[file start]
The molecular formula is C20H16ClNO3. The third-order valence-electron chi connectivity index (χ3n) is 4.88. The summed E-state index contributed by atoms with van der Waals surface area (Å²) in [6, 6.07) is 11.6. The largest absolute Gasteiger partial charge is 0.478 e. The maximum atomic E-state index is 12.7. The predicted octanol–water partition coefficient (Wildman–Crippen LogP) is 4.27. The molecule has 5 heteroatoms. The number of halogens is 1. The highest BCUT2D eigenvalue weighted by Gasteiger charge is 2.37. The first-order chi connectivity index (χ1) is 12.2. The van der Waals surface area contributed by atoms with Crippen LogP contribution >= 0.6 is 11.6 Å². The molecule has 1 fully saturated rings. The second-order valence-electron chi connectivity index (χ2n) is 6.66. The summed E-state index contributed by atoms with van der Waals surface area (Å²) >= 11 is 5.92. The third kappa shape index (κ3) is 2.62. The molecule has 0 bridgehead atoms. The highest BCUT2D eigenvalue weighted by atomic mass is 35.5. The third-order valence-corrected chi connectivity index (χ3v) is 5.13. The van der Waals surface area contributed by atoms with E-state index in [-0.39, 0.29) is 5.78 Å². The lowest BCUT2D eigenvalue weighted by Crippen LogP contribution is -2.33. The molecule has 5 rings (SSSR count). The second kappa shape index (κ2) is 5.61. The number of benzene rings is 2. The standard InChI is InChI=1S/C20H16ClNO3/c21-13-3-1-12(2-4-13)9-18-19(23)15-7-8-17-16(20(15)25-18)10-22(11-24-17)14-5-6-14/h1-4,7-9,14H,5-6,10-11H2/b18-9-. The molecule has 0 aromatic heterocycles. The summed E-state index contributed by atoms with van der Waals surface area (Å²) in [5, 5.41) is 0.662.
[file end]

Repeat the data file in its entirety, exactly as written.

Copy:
The molecular formula is C20H16ClNO3. The third-order valence-electron chi connectivity index (χ3n) is 4.88. The summed E-state index contributed by atoms with van der Waals surface area (Å²) in [6, 6.07) is 11.6. The largest absolute Gasteiger partial charge is 0.478 e. The maximum atomic E-state index is 12.7. The predicted octanol–water partition coefficient (Wildman–Crippen LogP) is 4.27. The molecule has 5 heteroatoms. The number of halogens is 1. The highest BCUT2D eigenvalue weighted by Gasteiger charge is 2.37. The first-order chi connectivity index (χ1) is 12.2. The van der Waals surface area contributed by atoms with Crippen LogP contribution >= 0.6 is 11.6 Å². The molecule has 1 fully saturated rings. The second-order valence-electron chi connectivity index (χ2n) is 6.66. The summed E-state index contributed by atoms with van der Waals surface area (Å²) >= 11 is 5.92. The third kappa shape index (κ3) is 2.62. The molecule has 0 bridgehead atoms. The highest BCUT2D eigenvalue weighted by atomic mass is 35.5. The third-order valence-corrected chi connectivity index (χ3v) is 5.13. The van der Waals surface area contributed by atoms with E-state index in [-0.39, 0.29) is 5.78 Å². The lowest BCUT2D eigenvalue weighted by Crippen LogP contribution is -2.33. The molecule has 5 rings (SSSR count). The second kappa shape index (κ2) is 5.61. The number of benzene rings is 2. The standard InChI is InChI=1S/C20H16ClNO3/c21-13-3-1-12(2-4-13)9-18-19(23)15-7-8-17-16(20(15)25-18)10-22(11-24-17)14-5-6-14/h1-4,7-9,14H,5-6,10-11H2/b18-9-. The molecule has 0 aromatic heterocycles. The summed E-state index contributed by atoms with van der Waals surface area (Å²) in [5, 5.41) is 0.662.